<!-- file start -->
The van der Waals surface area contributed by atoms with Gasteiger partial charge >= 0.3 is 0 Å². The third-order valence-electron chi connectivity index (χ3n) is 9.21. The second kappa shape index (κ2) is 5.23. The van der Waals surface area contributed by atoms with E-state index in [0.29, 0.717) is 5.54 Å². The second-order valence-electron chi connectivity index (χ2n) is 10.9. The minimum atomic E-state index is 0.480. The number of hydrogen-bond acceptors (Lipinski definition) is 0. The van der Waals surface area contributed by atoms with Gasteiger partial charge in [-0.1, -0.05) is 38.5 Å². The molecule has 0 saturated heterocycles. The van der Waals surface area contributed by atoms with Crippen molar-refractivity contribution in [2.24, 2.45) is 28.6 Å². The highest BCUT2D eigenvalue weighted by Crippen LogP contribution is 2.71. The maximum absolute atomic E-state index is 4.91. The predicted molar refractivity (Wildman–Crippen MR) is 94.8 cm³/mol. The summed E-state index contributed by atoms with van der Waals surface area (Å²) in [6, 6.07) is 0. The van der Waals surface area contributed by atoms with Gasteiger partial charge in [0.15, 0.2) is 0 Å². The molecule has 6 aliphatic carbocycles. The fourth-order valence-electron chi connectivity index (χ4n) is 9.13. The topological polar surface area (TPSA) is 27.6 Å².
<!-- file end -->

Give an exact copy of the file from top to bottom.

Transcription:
The van der Waals surface area contributed by atoms with Gasteiger partial charge >= 0.3 is 0 Å². The third-order valence-electron chi connectivity index (χ3n) is 9.21. The second kappa shape index (κ2) is 5.23. The van der Waals surface area contributed by atoms with E-state index in [0.29, 0.717) is 5.54 Å². The second-order valence-electron chi connectivity index (χ2n) is 10.9. The minimum atomic E-state index is 0.480. The number of hydrogen-bond acceptors (Lipinski definition) is 0. The van der Waals surface area contributed by atoms with Gasteiger partial charge in [-0.1, -0.05) is 38.5 Å². The molecule has 0 saturated heterocycles. The van der Waals surface area contributed by atoms with Crippen molar-refractivity contribution in [2.24, 2.45) is 28.6 Å². The highest BCUT2D eigenvalue weighted by Crippen LogP contribution is 2.71. The maximum absolute atomic E-state index is 4.91. The predicted molar refractivity (Wildman–Crippen MR) is 94.8 cm³/mol. The summed E-state index contributed by atoms with van der Waals surface area (Å²) in [6, 6.07) is 0. The van der Waals surface area contributed by atoms with Gasteiger partial charge in [0.15, 0.2) is 0 Å². The molecule has 6 aliphatic carbocycles. The fourth-order valence-electron chi connectivity index (χ4n) is 9.13. The topological polar surface area (TPSA) is 27.6 Å².